Nov
18

A look inside September’s ridership figures

By · Published in 2009

RidershipSept09

A bad economy has led to a slight decline in subway ridership this year. (To clarify, the bottom line is weekday ridership and the top line is the combined ridership for Saturday and Sunday.)

As part of the MTA’s bailout package, Albany required the transit authority to become more transparent. For an agency that had actually been working toward providing more information over the last few years, this was a simple request, and this month, for the first time, the MTA has made all committee and board meeting materials publicly available.

For transit junkies, having ready access to this information is similar to Christmas in November, but it comes with a downside. As with many document dumps, there is, simply put, far too much information out there, and most of it doesn’t matter. Every-day procurement orders don’t provide us with a deep understanding about the goings-on at the MTA.

Still, it’s important to understand the parts of these documents that do matter, and to that end, I’ve been working my way through the Transit committee documents. Generally, I’m intrigued by the ridership numbers. These figures drive the economy of the MTA. Since the agency is so dependent upon fare-box revenue, ridership numbers can significantly impact the bottom line, and every year, the agency uses the previous year’s numbers along with external economic condition to project ridership levels and, thus, revenue totals. The November documents feature the September ridership numbers. Let’s drill down.

SeptRidership

Across all modes, weekday ridership figures for Transit were down 5.3 percent over September 2008. The agency attributes this to “the weaker economy, the June 2009 fare increase and calendar differences,” meaning more weekend days in September 2009 than in September 2008. The rolling average weekday ridership is down slightly as well. But lower ridership totals do not automatically mean revenue loss for the MTA. For that, we turn to the chart detailing projected revenue numbers vs. actual revenue collected.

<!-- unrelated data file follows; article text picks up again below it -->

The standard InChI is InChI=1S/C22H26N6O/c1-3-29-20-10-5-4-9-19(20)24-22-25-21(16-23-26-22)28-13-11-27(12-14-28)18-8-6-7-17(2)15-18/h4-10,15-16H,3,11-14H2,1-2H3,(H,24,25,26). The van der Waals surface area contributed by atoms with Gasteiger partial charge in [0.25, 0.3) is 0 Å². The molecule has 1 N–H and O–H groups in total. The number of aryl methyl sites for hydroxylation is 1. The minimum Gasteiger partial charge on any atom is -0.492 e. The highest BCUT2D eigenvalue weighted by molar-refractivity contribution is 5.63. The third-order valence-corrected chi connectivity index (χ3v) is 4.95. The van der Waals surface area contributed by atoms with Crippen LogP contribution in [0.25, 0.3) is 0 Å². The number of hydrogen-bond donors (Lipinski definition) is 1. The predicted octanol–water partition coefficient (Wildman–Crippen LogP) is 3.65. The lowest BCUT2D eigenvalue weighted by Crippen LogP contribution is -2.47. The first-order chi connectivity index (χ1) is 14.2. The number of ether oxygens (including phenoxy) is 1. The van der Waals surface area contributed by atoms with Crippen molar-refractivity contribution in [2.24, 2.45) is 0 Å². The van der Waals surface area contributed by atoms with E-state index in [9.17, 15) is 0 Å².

SeptRevenueChart

As you can see, September’s total revenue figures were, at least preliminarily, higher than anticipated. Subway revenue was up 2.5 percent over initial projections, easily enough to make up for lower-than-expected bus ridership totals. Transit credits “lower-than-anticipated job losses” on the “higher-than-forecasted subway ridership” figures.

Take a closer look at the Fare Media Liability line. This item details money the MTA has captured due to unused value on expired MetroCards. For the month of September, the MTA recouped $5 million in pre-paid fares that went unswiped. September’s figured was 25 percent over the estimated value, and over the course of a year, that would net the agency $60 million in recovered revenue.

Year-to-date, the agency has recouped $7 million more than expected via the fare media liability route. I’ll have to find out if this figure includes Unlimited Ride MetroCards that aren’t used often enough to pay for themselves. For example, if buy a pay-per-ride card with the 15 percent bonus, I, in effect, pay $1.96 per ride. If I buy a 30-day card for $89 and use it 45 or fewer times, my rides cost more than that $1.96 per swipe. The MTA could claim recouped revenue off of underutilized Unlimited Ride cards.

SeptAverageFare

Finally, we arrive at my favorite chart in which Transit divulges how much we actually pay for our subway rides. The posted fare may be $2.25 per ride, but no one pays that. Amongst pay-per-ride discounts and unlimited card purchases, the average subway fare was $1.55 this past September. A year ago, the average fare was $1.41, and that ten percent increase can be attributed to the fare hike.

As always, the MTA urges a historical, pre-MetroCard fare incentives comparison. “The September 2009 average fare was 9.6¢ above the average fare of $1.379 in September 1996, before MetroCard fare incentives began,” the document says. “In constant 1996 dollars, the September 2009 average fare was $1.04, 34¢ lower than in 1996.” Personally, I spent the last month tracking my MetroCard usage and made 88 swipes last month for a total of $1.01 per ride.

It’s tough to draw too many conclusions from just one month’s worth of data, but I can say that the subways remain popular despite the fare hikes. Furthermore, the subways remain a pretty good deal too. We may complain about the shortcomings of the MTA, but we don’t pay a lot for the millions of rides we New Yorkers take each month.



19 Responses to “A look inside September’s ridership figures”

  1. Scott E says:

    Someone with an expired Metrocard can still go to a booth and reclaim that expired amount by having it transferred to a valid card. I doubt it really amounts to much in terms of dollars, but any idea if this is considered in the “Fare Media Liability” category? Or, has that money already been reallocated, putting this reclamation as an “unexpected expense”?